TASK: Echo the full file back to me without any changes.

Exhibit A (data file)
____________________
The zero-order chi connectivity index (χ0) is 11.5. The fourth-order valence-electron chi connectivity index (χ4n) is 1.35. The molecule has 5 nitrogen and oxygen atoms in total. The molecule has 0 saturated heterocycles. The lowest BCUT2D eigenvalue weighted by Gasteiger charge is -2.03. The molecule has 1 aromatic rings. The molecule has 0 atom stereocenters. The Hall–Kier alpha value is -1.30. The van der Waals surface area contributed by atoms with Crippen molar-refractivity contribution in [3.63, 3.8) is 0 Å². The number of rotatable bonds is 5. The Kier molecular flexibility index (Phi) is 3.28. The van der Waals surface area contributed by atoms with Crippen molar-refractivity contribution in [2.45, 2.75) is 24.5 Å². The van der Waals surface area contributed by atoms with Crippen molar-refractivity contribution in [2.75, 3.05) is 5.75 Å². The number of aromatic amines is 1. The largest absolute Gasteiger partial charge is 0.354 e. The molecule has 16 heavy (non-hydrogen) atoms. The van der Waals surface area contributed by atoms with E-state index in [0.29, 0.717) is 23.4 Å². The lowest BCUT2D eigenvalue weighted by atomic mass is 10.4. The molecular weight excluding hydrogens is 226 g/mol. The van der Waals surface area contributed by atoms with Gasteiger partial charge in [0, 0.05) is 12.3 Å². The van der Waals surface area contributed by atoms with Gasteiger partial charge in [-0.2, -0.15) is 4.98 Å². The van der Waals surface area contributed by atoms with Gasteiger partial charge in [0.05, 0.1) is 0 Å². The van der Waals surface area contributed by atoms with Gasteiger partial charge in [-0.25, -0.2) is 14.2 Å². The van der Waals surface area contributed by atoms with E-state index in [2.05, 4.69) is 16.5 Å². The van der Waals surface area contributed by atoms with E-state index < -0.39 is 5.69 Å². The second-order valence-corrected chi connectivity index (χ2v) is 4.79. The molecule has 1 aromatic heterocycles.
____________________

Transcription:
The zero-order chi connectivity index (χ0) is 11.5. The fourth-order valence-electron chi connectivity index (χ4n) is 1.35. The molecule has 5 nitrogen and oxygen atoms in total. The molecule has 0 saturated heterocycles. The lowest BCUT2D eigenvalue weighted by Gasteiger charge is -2.03. The molecule has 1 aromatic rings. The molecule has 0 atom stereocenters. The Hall–Kier alpha value is -1.30. The van der Waals surface area contributed by atoms with Crippen molar-refractivity contribution in [3.63, 3.8) is 0 Å². The number of rotatable bonds is 5. The Kier molecular flexibility index (Phi) is 3.28. The van der Waals surface area contributed by atoms with Crippen molar-refractivity contribution in [2.45, 2.75) is 24.5 Å². The van der Waals surface area contributed by atoms with Crippen molar-refractivity contribution in [2.75, 3.05) is 5.75 Å². The number of aromatic amines is 1. The largest absolute Gasteiger partial charge is 0.354 e. The molecule has 16 heavy (non-hydrogen) atoms. The van der Waals surface area contributed by atoms with E-state index in [0.29, 0.717) is 23.4 Å². The lowest BCUT2D eigenvalue weighted by atomic mass is 10.4. The molecular weight excluding hydrogens is 226 g/mol. The van der Waals surface area contributed by atoms with Gasteiger partial charge in [0, 0.05) is 12.3 Å². The van der Waals surface area contributed by atoms with Gasteiger partial charge in [-0.2, -0.15) is 4.98 Å². The van der Waals surface area contributed by atoms with Gasteiger partial charge in [0.05, 0.1) is 0 Å². The van der Waals surface area contributed by atoms with Gasteiger partial charge in [-0.25, -0.2) is 14.2 Å². The van der Waals surface area contributed by atoms with E-state index in [2.05, 4.69) is 16.5 Å². The van der Waals surface area contributed by atoms with E-state index < -0.39 is 5.69 Å². The second-order valence-corrected chi connectivity index (χ2v) is 4.79. The molecule has 1 aromatic heterocycles.